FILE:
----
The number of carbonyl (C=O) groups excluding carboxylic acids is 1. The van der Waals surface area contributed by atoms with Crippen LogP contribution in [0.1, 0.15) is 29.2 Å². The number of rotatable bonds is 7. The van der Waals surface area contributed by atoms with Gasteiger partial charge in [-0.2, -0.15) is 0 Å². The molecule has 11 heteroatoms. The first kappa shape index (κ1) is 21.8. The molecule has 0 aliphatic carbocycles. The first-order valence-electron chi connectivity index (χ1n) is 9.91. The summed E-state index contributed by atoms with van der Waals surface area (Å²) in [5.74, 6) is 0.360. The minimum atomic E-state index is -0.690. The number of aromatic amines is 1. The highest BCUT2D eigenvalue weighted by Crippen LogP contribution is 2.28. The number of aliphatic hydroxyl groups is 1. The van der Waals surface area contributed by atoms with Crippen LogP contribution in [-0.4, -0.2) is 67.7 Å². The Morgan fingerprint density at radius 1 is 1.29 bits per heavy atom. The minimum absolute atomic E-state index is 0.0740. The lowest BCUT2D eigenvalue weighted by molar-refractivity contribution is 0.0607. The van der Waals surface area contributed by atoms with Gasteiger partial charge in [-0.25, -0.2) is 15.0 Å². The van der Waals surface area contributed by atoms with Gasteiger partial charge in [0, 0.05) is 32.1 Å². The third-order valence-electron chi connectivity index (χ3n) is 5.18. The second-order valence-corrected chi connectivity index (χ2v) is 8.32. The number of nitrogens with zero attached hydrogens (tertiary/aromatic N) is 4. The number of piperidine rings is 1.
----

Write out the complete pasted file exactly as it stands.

The number of carbonyl (C=O) groups excluding carboxylic acids is 1. The van der Waals surface area contributed by atoms with Crippen LogP contribution in [0.1, 0.15) is 29.2 Å². The number of rotatable bonds is 7. The van der Waals surface area contributed by atoms with Gasteiger partial charge in [-0.2, -0.15) is 0 Å². The molecule has 11 heteroatoms. The first kappa shape index (κ1) is 21.8. The molecule has 0 aliphatic carbocycles. The first-order valence-electron chi connectivity index (χ1n) is 9.91. The summed E-state index contributed by atoms with van der Waals surface area (Å²) in [5.74, 6) is 0.360. The minimum atomic E-state index is -0.690. The number of aromatic amines is 1. The highest BCUT2D eigenvalue weighted by Crippen LogP contribution is 2.28. The number of aliphatic hydroxyl groups is 1. The van der Waals surface area contributed by atoms with Crippen LogP contribution in [-0.4, -0.2) is 67.7 Å². The Morgan fingerprint density at radius 1 is 1.29 bits per heavy atom. The minimum absolute atomic E-state index is 0.0740. The lowest BCUT2D eigenvalue weighted by molar-refractivity contribution is 0.0607. The van der Waals surface area contributed by atoms with Gasteiger partial charge in [-0.25, -0.2) is 15.0 Å². The van der Waals surface area contributed by atoms with Gasteiger partial charge in [0, 0.05) is 32.1 Å². The third-order valence-electron chi connectivity index (χ3n) is 5.18. The second-order valence-corrected chi connectivity index (χ2v) is 8.32. The number of nitrogens with zero attached hydrogens (tertiary/aromatic N) is 4. The number of piperidine rings is 1.